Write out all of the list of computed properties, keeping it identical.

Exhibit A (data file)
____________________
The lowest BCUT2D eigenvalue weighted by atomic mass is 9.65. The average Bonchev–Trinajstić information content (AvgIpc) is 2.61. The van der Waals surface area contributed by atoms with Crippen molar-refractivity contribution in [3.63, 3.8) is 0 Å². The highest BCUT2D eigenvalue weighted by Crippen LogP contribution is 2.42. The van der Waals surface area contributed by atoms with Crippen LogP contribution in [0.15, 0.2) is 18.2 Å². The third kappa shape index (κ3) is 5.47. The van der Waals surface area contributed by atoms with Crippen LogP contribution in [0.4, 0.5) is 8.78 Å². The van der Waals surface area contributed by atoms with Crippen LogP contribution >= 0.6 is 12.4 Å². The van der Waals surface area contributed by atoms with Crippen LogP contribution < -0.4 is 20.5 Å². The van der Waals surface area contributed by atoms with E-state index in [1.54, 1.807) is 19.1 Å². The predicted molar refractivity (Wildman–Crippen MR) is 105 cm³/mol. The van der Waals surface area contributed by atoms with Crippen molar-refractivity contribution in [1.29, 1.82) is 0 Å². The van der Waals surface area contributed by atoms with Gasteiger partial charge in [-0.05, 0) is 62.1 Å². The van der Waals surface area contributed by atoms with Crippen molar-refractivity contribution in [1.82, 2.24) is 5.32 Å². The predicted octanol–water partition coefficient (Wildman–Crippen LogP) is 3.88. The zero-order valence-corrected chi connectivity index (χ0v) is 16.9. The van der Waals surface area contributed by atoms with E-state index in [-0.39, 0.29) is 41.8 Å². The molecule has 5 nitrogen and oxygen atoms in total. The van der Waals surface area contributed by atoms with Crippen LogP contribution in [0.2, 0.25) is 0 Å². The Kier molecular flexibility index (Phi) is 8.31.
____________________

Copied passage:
The lowest BCUT2D eigenvalue weighted by atomic mass is 9.65. The average Bonchev–Trinajstić information content (AvgIpc) is 2.61. The van der Waals surface area contributed by atoms with Crippen molar-refractivity contribution in [3.63, 3.8) is 0 Å². The highest BCUT2D eigenvalue weighted by Crippen LogP contribution is 2.42. The van der Waals surface area contributed by atoms with Crippen LogP contribution in [0.15, 0.2) is 18.2 Å². The third kappa shape index (κ3) is 5.47. The van der Waals surface area contributed by atoms with Crippen LogP contribution in [0.4, 0.5) is 8.78 Å². The van der Waals surface area contributed by atoms with Crippen LogP contribution >= 0.6 is 12.4 Å². The van der Waals surface area contributed by atoms with Crippen LogP contribution < -0.4 is 20.5 Å². The van der Waals surface area contributed by atoms with E-state index in [1.54, 1.807) is 19.1 Å². The predicted molar refractivity (Wildman–Crippen MR) is 105 cm³/mol. The van der Waals surface area contributed by atoms with Crippen molar-refractivity contribution in [1.29, 1.82) is 0 Å². The van der Waals surface area contributed by atoms with Gasteiger partial charge in [-0.05, 0) is 62.1 Å². The van der Waals surface area contributed by atoms with Crippen molar-refractivity contribution in [1.82, 2.24) is 5.32 Å². The predicted octanol–water partition coefficient (Wildman–Crippen LogP) is 3.88. The zero-order valence-corrected chi connectivity index (χ0v) is 16.9. The van der Waals surface area contributed by atoms with E-state index in [-0.39, 0.29) is 41.8 Å². The molecule has 5 nitrogen and oxygen atoms in total. The van der Waals surface area contributed by atoms with Crippen LogP contribution in [0.2, 0.25) is 0 Å². The Kier molecular flexibility index (Phi) is 8.31.